Ian McPherson (t’ai chi and qi gong)


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And while we’re in the talk of media coverage, I should mention to those who understand Danish that the Danish Broadcast Company, or DR, has a documentary series on their primary radio channels, P1. The series is called “Hjernerejsen” (loosely translated to “The brain travel”) and it covers topics such as emotions and bonding, brain maturation, transhumanism and neuroethics.In the program called “the soul is in the brain”, I starred in an interview about the new ideas that neuroscience brings to our traditional thoughts about personality and self. My co-interviewees were Jesper Mogensen and Albert Gjedde, both well-renowned neuroscientists both within and outside Scandinavia.

In a coming topic on the senses (tomorrow, April 19.), I speak about how neuroscience can be used in marketing, aka neuromarketing.

The series can be found here, and DR does a nice podcast: http://podcast.dr.dk/p1/rssfeed/tema_torsdag.xml (copy and paste into your preferred podcasting program)

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books.jpgWhile Thomas is getting his kicks off at the SfN meeting in Atlanta I am toiling away at a number of long overdue papers here in the increasingly cold Denmark. I have several longer blog posts planned, but no time to write them. So, here’s three things to read in the meantime at other venues on the net.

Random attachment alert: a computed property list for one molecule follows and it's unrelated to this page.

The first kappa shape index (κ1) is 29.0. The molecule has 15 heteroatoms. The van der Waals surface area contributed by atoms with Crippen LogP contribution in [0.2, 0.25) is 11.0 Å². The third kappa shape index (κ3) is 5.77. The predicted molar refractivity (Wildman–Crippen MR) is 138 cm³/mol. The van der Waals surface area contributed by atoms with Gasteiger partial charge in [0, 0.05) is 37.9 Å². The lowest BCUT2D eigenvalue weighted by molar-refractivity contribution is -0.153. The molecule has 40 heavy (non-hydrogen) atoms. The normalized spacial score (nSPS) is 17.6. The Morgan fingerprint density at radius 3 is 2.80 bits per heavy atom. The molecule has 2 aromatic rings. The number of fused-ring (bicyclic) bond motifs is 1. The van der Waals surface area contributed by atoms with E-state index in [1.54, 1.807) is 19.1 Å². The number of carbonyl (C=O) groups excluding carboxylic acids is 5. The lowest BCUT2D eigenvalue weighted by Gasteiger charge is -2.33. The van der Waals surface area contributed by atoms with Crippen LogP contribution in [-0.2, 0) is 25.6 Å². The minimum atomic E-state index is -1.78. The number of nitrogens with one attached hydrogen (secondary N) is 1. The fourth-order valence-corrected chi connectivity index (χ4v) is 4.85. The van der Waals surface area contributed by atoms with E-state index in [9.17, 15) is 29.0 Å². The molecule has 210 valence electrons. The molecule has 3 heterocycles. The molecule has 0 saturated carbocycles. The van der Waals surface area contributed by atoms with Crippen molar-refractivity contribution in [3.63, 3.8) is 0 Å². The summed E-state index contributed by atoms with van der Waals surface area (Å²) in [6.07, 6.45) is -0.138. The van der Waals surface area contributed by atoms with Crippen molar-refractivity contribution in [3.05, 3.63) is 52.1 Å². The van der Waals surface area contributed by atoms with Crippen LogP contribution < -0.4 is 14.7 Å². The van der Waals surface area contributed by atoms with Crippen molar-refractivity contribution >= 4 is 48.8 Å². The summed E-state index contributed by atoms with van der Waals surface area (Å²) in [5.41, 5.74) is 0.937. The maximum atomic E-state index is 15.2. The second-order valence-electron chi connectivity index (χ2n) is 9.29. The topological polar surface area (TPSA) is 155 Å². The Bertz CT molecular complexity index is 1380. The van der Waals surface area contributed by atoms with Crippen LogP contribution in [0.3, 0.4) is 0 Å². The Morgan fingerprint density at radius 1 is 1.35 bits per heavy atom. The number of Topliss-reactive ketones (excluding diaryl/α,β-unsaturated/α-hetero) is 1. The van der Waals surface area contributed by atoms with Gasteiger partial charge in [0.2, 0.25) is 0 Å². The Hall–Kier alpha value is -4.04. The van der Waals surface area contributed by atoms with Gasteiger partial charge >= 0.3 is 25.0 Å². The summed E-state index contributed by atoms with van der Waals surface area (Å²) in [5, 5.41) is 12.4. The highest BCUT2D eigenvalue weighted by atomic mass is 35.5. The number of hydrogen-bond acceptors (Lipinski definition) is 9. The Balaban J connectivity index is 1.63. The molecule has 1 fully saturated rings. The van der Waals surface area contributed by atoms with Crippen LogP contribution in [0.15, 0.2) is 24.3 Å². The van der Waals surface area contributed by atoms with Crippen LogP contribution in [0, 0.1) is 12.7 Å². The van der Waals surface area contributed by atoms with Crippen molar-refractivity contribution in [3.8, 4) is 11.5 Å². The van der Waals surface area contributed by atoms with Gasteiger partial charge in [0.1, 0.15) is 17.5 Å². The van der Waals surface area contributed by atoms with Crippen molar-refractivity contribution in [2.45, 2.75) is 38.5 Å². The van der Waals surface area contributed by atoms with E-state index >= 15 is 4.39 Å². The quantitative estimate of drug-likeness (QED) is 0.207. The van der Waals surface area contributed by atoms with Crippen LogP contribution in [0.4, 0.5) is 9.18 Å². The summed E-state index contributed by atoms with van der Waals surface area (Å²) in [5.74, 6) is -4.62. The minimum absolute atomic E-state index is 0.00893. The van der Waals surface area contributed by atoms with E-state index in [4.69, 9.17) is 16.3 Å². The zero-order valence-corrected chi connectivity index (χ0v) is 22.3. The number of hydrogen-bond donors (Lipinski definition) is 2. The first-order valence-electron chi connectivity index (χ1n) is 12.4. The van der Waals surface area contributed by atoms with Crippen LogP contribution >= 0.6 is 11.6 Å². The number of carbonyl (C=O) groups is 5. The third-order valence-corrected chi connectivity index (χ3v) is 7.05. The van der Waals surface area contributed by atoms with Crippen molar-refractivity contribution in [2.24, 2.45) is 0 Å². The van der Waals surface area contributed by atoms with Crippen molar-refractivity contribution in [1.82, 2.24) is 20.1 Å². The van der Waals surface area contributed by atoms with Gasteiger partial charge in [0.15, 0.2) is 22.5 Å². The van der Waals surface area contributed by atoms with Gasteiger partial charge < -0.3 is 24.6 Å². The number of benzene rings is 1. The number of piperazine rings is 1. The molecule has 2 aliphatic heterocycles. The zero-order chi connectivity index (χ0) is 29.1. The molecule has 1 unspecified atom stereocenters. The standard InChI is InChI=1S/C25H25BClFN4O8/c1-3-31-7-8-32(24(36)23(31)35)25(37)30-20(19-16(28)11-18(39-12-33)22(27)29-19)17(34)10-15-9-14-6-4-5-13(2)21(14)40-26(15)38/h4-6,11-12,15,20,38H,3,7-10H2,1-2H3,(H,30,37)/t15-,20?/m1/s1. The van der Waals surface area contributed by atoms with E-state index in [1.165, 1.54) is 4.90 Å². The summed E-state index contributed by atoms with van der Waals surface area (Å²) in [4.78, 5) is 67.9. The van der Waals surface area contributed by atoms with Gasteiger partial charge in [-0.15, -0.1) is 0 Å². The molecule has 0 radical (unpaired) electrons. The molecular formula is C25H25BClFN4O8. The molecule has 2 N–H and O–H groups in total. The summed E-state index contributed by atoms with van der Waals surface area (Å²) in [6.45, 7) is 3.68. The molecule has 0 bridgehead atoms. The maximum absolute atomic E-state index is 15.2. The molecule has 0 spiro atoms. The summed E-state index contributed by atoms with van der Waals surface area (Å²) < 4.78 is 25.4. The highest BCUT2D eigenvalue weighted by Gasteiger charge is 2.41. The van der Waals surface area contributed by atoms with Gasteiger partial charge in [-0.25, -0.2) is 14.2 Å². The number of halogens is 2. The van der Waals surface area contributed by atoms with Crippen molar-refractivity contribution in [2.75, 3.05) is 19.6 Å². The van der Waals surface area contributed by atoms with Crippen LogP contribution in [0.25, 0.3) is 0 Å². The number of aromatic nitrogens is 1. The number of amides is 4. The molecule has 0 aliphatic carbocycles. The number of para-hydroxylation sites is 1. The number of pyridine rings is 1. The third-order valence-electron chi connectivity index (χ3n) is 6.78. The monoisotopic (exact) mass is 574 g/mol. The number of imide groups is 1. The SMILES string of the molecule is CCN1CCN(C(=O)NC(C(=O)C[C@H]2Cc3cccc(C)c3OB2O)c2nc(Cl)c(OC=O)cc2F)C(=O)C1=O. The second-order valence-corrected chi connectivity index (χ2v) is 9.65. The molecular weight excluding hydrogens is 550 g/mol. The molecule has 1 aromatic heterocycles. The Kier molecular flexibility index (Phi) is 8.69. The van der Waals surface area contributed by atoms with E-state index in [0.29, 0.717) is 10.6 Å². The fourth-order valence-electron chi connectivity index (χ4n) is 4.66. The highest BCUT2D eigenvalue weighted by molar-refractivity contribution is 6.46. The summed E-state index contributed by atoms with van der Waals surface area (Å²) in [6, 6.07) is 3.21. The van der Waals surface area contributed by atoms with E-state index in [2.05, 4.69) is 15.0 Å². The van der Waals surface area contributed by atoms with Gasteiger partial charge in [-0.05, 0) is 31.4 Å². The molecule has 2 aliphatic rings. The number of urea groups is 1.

First, John Searle reviews a new book on consciousness by Nicholas Humphrey, Seeing Red, in The New York Review of Books. I have always enjoyed Humphrey’s work, but his new theory on consciousness sounds plain weird (at least as retold by Searle; I haven’t read Humphrey’s book). In Searle’s words:


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scr11_new.pngThis time it should work. Science & Consciousness Review, the online webzine/journal for the review of the scientific study of consciousness, is back online. It crashed several months ago due to a buggy new interface and content management system. Now, with a fresh new and well proved system (same as BrainEthics is using, wordpress), it is now running, albeit in a next-to-full version. Commenting is still disabled, as are newsletters, certain images and some other functions. It’s slowly coming up, too
However, you can now enjoy the articles that we at BrainEthics have contributed with at SCR. First of all, Martin’s excellent review of Solso’s book on neuroaesthetics, and my article on “how genes make up your mind”.

Enjoy… and spread the word.


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A conscious veggie?

lockedin.jpgIt should be mentioned that there is a highly controversial paper out in this week’s Science. Here, a study by Dr Adrian Owen shows that a patient that meets the criteria for vegetative state shows what can be thought of as signs of conscious life. You can see the MindHacks coverage of this story here. basically, the researchers asked their patient to imagine playing tennis or moving around her home and found that:

the patient activated predicted cortical areas in a manner indistinguishable from that of healthy volunteers

The researchers take this as a sign of the patient being conscious while still being unable to communicate, let alone perform any volutary behaviour. In this sense, it seems that the patient rather meets the criteria for locked-in syndrome. The study thus raises the question of whether this patient — indeed, any PVS patient — is conscious, and whether the diagnostic criteria are yet poorly defined and the symptoms similarly poorly understood.